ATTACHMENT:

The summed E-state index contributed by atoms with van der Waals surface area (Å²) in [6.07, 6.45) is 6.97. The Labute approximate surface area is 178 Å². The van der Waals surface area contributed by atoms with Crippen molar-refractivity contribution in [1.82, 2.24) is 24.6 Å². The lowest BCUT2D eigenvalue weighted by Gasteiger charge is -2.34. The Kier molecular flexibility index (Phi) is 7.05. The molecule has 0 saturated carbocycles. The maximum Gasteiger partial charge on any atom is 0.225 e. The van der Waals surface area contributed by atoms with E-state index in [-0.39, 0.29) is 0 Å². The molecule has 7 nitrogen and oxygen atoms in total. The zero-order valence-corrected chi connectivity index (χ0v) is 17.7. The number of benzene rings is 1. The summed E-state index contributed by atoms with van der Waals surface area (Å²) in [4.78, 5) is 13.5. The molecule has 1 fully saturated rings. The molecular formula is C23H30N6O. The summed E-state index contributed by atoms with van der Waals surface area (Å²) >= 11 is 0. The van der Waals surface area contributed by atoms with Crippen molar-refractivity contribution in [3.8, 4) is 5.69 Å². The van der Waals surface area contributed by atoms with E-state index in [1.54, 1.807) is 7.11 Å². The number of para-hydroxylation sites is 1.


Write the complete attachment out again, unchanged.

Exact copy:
The summed E-state index contributed by atoms with van der Waals surface area (Å²) in [6.07, 6.45) is 6.97. The Labute approximate surface area is 178 Å². The van der Waals surface area contributed by atoms with Crippen molar-refractivity contribution in [1.82, 2.24) is 24.6 Å². The lowest BCUT2D eigenvalue weighted by Gasteiger charge is -2.34. The Kier molecular flexibility index (Phi) is 7.05. The molecule has 0 saturated carbocycles. The maximum Gasteiger partial charge on any atom is 0.225 e. The van der Waals surface area contributed by atoms with E-state index in [-0.39, 0.29) is 0 Å². The molecule has 7 nitrogen and oxygen atoms in total. The zero-order valence-corrected chi connectivity index (χ0v) is 17.7. The number of benzene rings is 1. The summed E-state index contributed by atoms with van der Waals surface area (Å²) in [4.78, 5) is 13.5. The molecule has 1 fully saturated rings. The molecular formula is C23H30N6O. The summed E-state index contributed by atoms with van der Waals surface area (Å²) >= 11 is 0. The van der Waals surface area contributed by atoms with Crippen molar-refractivity contribution in [3.8, 4) is 5.69 Å². The van der Waals surface area contributed by atoms with E-state index in [1.54, 1.807) is 7.11 Å². The number of para-hydroxylation sites is 1.